100 years of fortitude: Iconic activist Frances Crowe reaches another milestone 

  • Frances Crowe, in wheelchair, leads a march through downtown Northampton in celebration of her 100th birthday on Saturday.  STAFF PHOTO/LUIS FIELDMAN

  • Frances Crowe, a longtime social activist, leads a march through downtown Northampton in celebration of her 100th birthday on Saturday. STAFF PHOTO/LUIS FIELDMAN

  • The Expandable Brass Band provides the soundtrack for a march celebrating longtime social activist Frances Crowe’s 100th birthday on Saturday.  STAFF PHOTO/LUIS FIELDMAN

  • Frances Crowe, a longtime social activist, leads a march through downtown Northampton in celebration of her 100th birthday on Saturday. STAFF PHOTO/LUIS FIELDMAN

  • Frances Crowe, a longtime social activist, leads a march through downtown Northampton in celebration of her 100th birthday on Saturday. STAFF PHOTO/LUIS FIELDMAN

Staff Writer
Published: 3/16/2019 9:07:28 PM

NORTHAMPTON — Inspirational. Unrelenting. Passionate. These are just a few of the words commonly used to describe the longtime social activist and peace icon Frances Crowe. As she turned 100 years old Friday, Crowe’s birthday wish was for 100 signs to mark the century milestone.

On Saturday, the community she has inspired for decades temporarily shut down Northampton’s downtown with a raucous and energetic march. Her wish was fulfilled twice over as nearly 250 people chanted, sang and danced their way down Main Street.

“I love your signs — they were all so good,” Crowe said at a post-march reception at the Center for the Arts on Hawley Street. “It was a wonderful march, and I see so many young people, which gives me great hope … So many people have said, ‘Why is Northampton so special?’ And I say, ‘It’s not in the water, it’s in the air.’”

The march, called “Celebrate the Struggle: 100 Signs for 100 Years,” was organized by friends of Crowe and in collaboration with Historic Northampton and Smith College’s Special Collections, Sophia Smith Archives Collection.

Prior to the march, a large crowd gathered by 1 p.m. in front of the arts center, with people holding signs bearing messages that ranged from support for the Green New Deal to calls for an end to wars and gun violence.

The rap-tap-tapping of a snare drum accompanied by brass instruments was the soundtrack of the afternoon as the Expandable Brass Band played songs like “When Frances Crowe Comes Marching In” and “We Shall Overcome.”

Crowe arrived to a warm welcome, and the march took off with family members pushing the activist in her wheelchair, leading the march with a bright smile on her face.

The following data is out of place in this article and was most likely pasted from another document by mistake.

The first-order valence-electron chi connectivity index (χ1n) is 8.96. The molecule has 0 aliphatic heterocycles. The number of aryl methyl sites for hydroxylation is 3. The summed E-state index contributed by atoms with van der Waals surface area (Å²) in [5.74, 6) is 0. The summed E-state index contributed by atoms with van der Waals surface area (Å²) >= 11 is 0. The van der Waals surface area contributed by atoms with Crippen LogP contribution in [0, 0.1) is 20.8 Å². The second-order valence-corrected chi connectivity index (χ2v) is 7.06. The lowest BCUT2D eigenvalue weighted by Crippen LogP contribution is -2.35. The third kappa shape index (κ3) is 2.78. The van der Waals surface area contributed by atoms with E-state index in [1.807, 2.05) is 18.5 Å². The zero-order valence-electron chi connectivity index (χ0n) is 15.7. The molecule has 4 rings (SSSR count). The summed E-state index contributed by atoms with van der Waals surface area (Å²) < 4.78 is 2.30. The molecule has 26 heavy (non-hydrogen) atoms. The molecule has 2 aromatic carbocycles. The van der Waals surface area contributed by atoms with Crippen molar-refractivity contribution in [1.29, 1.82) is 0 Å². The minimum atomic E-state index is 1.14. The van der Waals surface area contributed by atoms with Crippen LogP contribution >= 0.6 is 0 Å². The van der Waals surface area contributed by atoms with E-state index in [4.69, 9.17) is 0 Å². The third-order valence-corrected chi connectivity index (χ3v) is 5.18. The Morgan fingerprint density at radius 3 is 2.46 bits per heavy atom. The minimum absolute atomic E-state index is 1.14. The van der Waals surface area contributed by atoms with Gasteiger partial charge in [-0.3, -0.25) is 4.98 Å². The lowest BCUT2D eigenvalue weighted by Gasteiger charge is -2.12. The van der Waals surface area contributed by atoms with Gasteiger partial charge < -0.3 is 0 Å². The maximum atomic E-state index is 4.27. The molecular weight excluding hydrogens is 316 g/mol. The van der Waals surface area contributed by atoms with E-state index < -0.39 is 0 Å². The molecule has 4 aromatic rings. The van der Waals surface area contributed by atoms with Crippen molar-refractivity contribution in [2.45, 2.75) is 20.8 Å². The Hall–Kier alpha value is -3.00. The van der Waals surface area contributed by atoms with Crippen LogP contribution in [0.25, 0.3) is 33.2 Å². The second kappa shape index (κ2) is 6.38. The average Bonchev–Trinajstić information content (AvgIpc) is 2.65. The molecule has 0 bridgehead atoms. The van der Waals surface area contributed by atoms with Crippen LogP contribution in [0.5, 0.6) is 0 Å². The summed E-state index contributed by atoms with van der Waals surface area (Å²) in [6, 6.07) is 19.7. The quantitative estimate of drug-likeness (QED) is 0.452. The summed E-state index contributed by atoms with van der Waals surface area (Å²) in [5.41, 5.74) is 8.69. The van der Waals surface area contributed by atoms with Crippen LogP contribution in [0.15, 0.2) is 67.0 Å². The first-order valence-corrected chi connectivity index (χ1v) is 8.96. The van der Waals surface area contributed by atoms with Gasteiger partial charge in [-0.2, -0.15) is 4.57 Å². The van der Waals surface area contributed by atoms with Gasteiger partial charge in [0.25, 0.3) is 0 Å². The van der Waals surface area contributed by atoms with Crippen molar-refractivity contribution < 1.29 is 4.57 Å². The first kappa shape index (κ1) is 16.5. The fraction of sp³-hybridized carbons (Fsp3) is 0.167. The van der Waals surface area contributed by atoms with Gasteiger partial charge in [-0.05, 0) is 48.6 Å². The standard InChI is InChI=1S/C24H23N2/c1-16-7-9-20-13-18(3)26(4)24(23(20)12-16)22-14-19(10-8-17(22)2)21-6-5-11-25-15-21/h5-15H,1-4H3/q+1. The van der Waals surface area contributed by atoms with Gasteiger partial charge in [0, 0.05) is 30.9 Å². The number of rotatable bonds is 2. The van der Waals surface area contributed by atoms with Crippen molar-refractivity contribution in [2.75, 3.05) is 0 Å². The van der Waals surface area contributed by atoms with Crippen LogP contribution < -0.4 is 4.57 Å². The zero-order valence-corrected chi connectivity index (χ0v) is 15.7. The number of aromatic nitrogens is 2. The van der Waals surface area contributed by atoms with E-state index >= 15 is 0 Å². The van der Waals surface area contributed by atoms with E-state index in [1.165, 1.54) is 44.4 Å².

Walking in the march was Sheila Garrett, who traveled from Vermont to celebrate Crowe’s birthday. She has known Crowe for nearly the past 40 years and said she admires Crowe’s lifetime commitment to helping others.

“She is such an inspiration,” Garrett said. “She’s made such a commitment to social justice issues all her life.”

Rick Gaumer, who has known Crowe since the early 1970s, said he found an ally in Crowe when he first met her. At the time, during the Vietnam War, he came to Northampton to participate in draft resistance activism, and Crowe helped in the cause.

“Frances always encourages people to do what they could,” said Gaumer, of Norwich, Connecticut, “and even stretch what they thought they could do by the example she sets.”

The sidewalks could hardly contain all the marchers as the large body of peace activists made their way downtown, overflowing and spilling into the streets. Impromptu traffic signalers Mayor David Narkewicz, state Rep. Lindsay Sabadosa and state Sen. Jo Comerford directed traffic around marchers.

The march turned around approximately 50 yards in front of City Hall, and a reception at the arts center followed, with signs placed in front of a statue of Crowe inside the building.

An organizer of the event, Claudia Lefko, praised Crowe for her life spent calling out the “issues that plague this world” and “articulating a vision for a better world.”

“Frances is about action,” Lefko said. “Frances sees what needs to be done, and then she goes out and she does it. We are here today to pay tribute to you, Frances … and to promise, to reassure you, that your work will go on because we here are committed to action.”

Caltha Crowe, Frances’ oldest daughter, called her mother a “picture of courage and commitment.”

She said her mother had been a force of resistance during the 1940s, “when it was not popular,” and in the 1950s during the McCarthy era, “Frances stood her ground and stood for what she believes in.”

“In the 1960s, she paddled in canoes out to nuclear submarines to pour blood on them,” Caltha Crowe said. “Her arrest record is shockingly long, and she has always stood for what she believes in.”

Frances Crowe’s papers are part of the Sophia Smith Collection. In 2007, she received the Courage of Conscience Award from the Peace Abbey in Sherborn. In 2009, she received the Joe E. Callaway Award for Civic Courage from the Shafeek Nader Trust for the Community Interest.

The march was the kickoff for a series of events celebrating Crowe’s 100th birthday. Amy Goodman of the news program Democracy Now! will give a talk on Thursday at Smith College, and two exhibits at the Mezzanine at 33 Hawley St. will run until the end of the month.

Luis Fieldman can be reached at lfieldman@gazettenet.com




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